• Ensure that each disclosure is complete and can be verified and that supporting documentation is available upon request.
  • Ensure that the client has a plan to pay the taxes owing.
  • Do not delay. If you delay and an audit is commenced or an enforcement action is initiated by the CRA, it is unlikely that a voluntary disclosure will be accepted.

If a taxpayer has been dodging taxes and the CRA finds him or her, the taxpayer will have to pay all taxes due as well as late-filing penalties and interest. In some circumstances, a client may be relying on years becoming statute-barred. However, CRA can re-assess in certain circumstances beyond the statute-barred period of three years, so this is no defense.

In many voluntary disclosures, there is a range of possible settlements, some better than others. Suppose the disclosure involves foreign investment income, which has not been reported. How many years will the voluntary disclosure cover? Will the CRA go back to the beginning or accept just the past six years (usually the minimum period)? Will the capital sum be treated as unreported income or as capital?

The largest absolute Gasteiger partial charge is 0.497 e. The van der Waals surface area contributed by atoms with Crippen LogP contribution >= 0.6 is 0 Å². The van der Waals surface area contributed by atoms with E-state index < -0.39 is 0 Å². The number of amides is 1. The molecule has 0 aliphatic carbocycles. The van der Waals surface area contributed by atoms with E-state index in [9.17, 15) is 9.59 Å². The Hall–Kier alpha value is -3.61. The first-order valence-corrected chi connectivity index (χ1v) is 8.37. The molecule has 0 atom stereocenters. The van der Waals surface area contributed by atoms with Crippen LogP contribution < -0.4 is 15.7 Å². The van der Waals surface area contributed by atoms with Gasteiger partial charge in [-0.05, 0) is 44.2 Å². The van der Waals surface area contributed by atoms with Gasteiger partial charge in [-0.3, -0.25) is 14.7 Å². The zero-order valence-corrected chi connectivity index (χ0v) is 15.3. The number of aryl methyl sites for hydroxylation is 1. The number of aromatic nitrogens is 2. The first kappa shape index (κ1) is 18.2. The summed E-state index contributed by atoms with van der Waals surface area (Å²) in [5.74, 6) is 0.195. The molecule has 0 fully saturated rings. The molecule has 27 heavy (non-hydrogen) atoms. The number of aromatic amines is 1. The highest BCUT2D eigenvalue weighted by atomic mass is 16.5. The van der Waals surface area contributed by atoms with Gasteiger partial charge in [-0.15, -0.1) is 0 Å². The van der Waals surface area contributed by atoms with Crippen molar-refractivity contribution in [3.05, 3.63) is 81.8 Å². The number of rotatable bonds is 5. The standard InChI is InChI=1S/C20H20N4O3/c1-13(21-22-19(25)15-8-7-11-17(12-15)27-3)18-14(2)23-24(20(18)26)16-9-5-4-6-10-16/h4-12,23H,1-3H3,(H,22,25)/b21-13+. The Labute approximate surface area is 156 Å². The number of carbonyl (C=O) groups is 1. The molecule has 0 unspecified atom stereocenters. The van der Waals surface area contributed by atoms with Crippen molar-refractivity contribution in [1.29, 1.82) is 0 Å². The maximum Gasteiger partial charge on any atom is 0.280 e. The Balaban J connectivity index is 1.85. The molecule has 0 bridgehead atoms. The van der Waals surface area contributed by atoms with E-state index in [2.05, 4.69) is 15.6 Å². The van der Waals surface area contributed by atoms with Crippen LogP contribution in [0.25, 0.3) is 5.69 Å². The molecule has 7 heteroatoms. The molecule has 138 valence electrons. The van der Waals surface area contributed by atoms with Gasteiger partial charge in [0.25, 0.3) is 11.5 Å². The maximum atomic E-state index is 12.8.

The CRA also has some discretion in providing interest relief. This can be beneficial, especially if the disclosure covers many years.

Voluntary disclosure is a victory for everyone concerned. The CRA wins because it recovers a portion of back taxes without having to hunt down the taxpayer. The taxpayer wins peace of mind. The taxpayer's identity is protected and the possible penalties and/or imprisonment are avoided.